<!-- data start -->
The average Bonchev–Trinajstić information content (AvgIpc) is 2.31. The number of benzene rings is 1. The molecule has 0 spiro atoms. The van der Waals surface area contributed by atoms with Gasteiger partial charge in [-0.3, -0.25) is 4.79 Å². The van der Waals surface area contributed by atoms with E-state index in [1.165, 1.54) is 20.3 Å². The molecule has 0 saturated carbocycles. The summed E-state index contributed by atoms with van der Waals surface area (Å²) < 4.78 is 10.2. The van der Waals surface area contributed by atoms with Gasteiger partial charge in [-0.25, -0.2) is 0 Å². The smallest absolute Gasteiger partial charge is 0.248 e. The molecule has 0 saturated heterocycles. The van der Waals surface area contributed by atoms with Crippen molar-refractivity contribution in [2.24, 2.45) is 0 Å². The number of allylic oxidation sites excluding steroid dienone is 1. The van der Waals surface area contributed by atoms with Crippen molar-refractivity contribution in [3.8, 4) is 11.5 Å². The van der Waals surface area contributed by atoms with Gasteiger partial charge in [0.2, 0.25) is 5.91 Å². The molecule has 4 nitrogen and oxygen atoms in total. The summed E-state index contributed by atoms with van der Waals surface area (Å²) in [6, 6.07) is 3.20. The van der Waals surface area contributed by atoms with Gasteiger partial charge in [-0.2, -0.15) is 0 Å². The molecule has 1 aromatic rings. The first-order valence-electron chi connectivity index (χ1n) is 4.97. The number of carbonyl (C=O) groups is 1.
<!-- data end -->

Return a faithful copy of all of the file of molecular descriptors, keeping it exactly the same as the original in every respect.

The average Bonchev–Trinajstić information content (AvgIpc) is 2.31. The number of benzene rings is 1. The molecule has 0 spiro atoms. The van der Waals surface area contributed by atoms with Gasteiger partial charge in [-0.3, -0.25) is 4.79 Å². The van der Waals surface area contributed by atoms with E-state index in [1.165, 1.54) is 20.3 Å². The molecule has 0 saturated carbocycles. The summed E-state index contributed by atoms with van der Waals surface area (Å²) < 4.78 is 10.2. The van der Waals surface area contributed by atoms with Gasteiger partial charge in [-0.25, -0.2) is 0 Å². The smallest absolute Gasteiger partial charge is 0.248 e. The molecule has 0 saturated heterocycles. The van der Waals surface area contributed by atoms with Crippen molar-refractivity contribution in [2.24, 2.45) is 0 Å². The number of allylic oxidation sites excluding steroid dienone is 1. The van der Waals surface area contributed by atoms with Crippen molar-refractivity contribution in [3.8, 4) is 11.5 Å². The van der Waals surface area contributed by atoms with Gasteiger partial charge in [0.2, 0.25) is 5.91 Å². The molecule has 4 nitrogen and oxygen atoms in total. The summed E-state index contributed by atoms with van der Waals surface area (Å²) in [6, 6.07) is 3.20. The van der Waals surface area contributed by atoms with Gasteiger partial charge in [-0.2, -0.15) is 0 Å². The molecule has 1 aromatic rings. The first-order valence-electron chi connectivity index (χ1n) is 4.97. The number of carbonyl (C=O) groups is 1.